Preparing for course registration

  1. Verify the date that registration will open for you

  2. Determine your graduation requirements

    You will need to fulfill two types of requirements to graduate:

    A) Your degree requirements - these are the requirements you must fulfill to obtain your Bachelor's degree (this will include how many credits you need to graduate, how your degree is structured and any U0 courses you must take).

    B) Your chosen program requirements - these are the requirements you must fulfill to graduate with the Major(s)/Minor(s)/Honours/Concetration(s) that you choose to pursue within your degree (for information on the difference between Majors, Minors, etc... consult our terminology guide).

    Consult the Advising Information table (at the bottom of this page) for advising information for each Faculty and School.


    The number of credits you must complete to graduate, as well as the U0 courses you are required to take, will depend on any advanced/university-level coursework you completed prior to studying at McGill. You may be granted transfer credit and/or exemptions for this work (up to a maximum of 30 credits). This will determine whether you are placed in U0 or U1:

    I did not complete any advanced-level course work during my pre-McGill studies. You will be placed in U0 
    • In your first year at McGill, you will fulfill your U0 requirements (i.e. courses).
    • In your second year at McGill (U1) you will declare and begin taking courses towards your Major(s)/Minor(s)/etc...

    I completed CEGEP, A-Levels, CAPE, French Baccalaureate or the International Baccalaureate Diploma.

    You will be placed in U1
    • In your first year at McGill, you will declare and begin taking courses towards your Major(s)/Minor(s)/etc...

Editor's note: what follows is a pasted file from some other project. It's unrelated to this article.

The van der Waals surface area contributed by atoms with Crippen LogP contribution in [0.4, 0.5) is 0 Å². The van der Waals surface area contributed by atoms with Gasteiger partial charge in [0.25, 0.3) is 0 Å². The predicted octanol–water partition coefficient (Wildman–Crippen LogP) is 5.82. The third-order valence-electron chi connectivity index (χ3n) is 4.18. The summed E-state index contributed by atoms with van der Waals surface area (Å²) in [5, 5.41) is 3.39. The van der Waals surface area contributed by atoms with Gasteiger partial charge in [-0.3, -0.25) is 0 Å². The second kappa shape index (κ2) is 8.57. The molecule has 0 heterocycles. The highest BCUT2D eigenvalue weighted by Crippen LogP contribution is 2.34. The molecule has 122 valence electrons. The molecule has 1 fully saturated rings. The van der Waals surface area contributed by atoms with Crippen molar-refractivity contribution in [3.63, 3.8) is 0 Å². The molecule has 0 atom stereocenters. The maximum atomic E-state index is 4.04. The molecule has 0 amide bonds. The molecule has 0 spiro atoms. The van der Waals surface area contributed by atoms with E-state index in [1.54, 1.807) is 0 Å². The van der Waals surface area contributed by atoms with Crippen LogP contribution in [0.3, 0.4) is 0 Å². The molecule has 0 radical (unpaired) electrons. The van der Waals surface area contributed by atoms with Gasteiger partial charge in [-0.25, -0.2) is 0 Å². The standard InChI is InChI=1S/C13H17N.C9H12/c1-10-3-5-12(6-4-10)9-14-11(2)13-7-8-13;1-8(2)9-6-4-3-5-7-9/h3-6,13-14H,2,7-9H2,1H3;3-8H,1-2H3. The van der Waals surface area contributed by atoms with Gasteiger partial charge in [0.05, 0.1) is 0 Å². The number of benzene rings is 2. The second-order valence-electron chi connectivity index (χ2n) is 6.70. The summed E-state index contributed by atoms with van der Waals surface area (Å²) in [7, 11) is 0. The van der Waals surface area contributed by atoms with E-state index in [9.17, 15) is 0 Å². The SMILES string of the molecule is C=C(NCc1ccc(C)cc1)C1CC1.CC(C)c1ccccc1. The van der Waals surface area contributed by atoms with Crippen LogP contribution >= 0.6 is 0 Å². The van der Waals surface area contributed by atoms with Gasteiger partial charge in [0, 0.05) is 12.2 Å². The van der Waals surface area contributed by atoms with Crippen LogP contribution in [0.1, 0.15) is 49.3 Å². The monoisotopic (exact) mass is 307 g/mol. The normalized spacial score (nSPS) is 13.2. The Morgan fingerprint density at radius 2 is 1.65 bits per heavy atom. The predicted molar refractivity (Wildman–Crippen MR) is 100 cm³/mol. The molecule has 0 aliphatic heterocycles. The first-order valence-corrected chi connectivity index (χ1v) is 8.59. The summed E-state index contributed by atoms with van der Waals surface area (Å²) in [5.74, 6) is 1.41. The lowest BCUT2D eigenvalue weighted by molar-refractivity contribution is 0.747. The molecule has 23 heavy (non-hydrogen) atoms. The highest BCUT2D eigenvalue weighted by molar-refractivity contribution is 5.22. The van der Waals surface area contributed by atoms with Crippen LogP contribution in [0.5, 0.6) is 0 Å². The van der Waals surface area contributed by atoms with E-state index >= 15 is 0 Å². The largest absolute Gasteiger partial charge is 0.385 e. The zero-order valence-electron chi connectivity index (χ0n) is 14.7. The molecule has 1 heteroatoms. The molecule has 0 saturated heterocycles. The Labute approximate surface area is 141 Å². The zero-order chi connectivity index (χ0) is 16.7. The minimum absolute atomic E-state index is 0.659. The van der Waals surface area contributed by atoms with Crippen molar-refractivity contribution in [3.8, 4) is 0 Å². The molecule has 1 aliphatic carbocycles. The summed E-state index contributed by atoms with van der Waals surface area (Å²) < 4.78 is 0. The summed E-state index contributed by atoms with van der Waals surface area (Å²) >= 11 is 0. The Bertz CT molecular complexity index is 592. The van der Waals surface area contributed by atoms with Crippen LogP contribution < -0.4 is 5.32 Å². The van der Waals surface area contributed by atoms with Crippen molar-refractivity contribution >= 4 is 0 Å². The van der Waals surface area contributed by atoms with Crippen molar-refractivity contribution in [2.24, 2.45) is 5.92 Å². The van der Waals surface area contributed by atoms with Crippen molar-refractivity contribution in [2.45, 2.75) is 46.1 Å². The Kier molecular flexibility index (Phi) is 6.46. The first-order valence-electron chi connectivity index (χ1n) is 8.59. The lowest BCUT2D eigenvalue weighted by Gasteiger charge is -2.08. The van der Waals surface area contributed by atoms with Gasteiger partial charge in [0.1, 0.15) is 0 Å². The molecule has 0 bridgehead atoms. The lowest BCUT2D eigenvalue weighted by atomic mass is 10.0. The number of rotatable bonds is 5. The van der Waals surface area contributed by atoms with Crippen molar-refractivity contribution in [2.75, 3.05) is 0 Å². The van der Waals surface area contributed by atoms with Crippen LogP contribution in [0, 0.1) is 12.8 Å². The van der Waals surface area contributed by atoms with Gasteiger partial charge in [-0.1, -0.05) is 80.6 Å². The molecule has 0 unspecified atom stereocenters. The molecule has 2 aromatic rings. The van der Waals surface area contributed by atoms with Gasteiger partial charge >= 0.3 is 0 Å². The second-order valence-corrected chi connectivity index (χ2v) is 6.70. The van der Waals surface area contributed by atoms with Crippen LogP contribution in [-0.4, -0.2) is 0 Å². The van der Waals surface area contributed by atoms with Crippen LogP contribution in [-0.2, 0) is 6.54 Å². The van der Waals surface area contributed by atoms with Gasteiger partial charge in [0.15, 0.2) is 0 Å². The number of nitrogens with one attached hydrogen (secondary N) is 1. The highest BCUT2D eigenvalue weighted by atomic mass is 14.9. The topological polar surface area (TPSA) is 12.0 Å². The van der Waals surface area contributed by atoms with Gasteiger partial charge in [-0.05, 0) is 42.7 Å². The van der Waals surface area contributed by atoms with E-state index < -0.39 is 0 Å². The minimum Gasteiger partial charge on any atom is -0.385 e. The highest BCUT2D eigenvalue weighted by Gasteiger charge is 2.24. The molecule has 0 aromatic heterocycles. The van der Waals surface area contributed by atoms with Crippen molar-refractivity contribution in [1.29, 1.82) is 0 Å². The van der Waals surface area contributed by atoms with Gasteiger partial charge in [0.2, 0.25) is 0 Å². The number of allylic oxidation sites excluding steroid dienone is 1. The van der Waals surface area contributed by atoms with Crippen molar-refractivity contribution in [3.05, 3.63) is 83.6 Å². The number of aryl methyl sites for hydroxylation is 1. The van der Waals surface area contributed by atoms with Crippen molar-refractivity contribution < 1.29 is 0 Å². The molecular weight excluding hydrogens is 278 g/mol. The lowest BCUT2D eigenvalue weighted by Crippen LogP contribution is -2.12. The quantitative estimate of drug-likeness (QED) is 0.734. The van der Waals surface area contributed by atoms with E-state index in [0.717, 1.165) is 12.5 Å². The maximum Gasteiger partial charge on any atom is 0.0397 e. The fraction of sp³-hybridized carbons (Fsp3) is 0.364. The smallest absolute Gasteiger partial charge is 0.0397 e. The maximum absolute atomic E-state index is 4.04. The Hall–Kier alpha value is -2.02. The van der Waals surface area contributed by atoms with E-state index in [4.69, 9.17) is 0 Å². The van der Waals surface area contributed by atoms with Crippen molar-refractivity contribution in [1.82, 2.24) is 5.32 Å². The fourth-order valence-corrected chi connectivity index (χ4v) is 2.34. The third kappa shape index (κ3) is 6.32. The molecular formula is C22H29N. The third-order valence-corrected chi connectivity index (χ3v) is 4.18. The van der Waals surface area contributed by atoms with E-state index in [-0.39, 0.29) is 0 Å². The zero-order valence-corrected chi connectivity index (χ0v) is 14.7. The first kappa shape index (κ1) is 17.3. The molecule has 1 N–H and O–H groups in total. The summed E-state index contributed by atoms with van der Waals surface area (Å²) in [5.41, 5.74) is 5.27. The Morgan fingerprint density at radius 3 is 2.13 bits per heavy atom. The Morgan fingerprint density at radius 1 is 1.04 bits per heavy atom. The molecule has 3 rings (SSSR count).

• Depending on your program at McGill and the courses you took in CEGEP or high school, you may be required to take certain U0 courses. If a large number of U0 courses need to be taken, your U1 status may be changed to U0.

    I completed other advanced-level coursework (such as APs, IB Certificate, university courses, etc...).

    You will be placed in U0. McGill will evaluate your coursework once final, official results are received and your status may be changed to U1.
    • If you are awarded 23 credits or less of transfer credit, you will remain a U0 student and you will have to complete several U0 requirements (i.e. courses) before you can declare your Major(s)/Minor(s)/etc... Depending on how much credit you are granted, this will take a semester to a year.
    • If you are awarded 24 credits or more, your status will be changed to U1. You will be able to declare and begin taking courses towards your Major(s)/Minor(s)/etc... However, depending on the courses you took in high school (and the exemptions you are granted), you may be required to take certain U0 courses.

    Consult Transfer Credit & Advanced Standing for full details on transfer credit and exemptions.

    If you feel that you've completed the equivalent of one or more McGill math or science courses but do not have the certification to prove it, you may be eligible to write placement exams in linear algebra, biology, chemistry, math or physics.

  3. Plan your program

    Start thinking about how you plan to fulfill both your degree and program requirements over the course of your 3-5 years at McGill.

    STEP 1: Make use of the resources outlined on this page - in particular, the Course Selection links found in the table at the bottom of this page (here you will find detailed information about your program structure and requirements).

    STEP 2: Read through the information found on your Faculty or School's advising website (see the table below for links).

    STEP 3: Get support. You can contact your Advising Office directly, but note that most program advisors will only be available for new student advising in June. This means that you will likely select and register for your first year courses before meeting an academic advisor. Don't worry about making a mistake in your course selection, you will have plenty of time to review your selection with an advisor before the add/drop deadline.


    • Start by planning your first year registration, but also consider how you want this to tie into future years. For example: if you think you might want to do an Honours program, consult the eCalendar for any prerequisite courses that you may need to take in your first or second year.
    • Check your McGill email inbox! Important advising information and updates will be sent to your McGill email over the summer.
  4. Build your first year schedule

    Once you understand what courses you should be registering for in your first year, use these tools to help you build your schedule: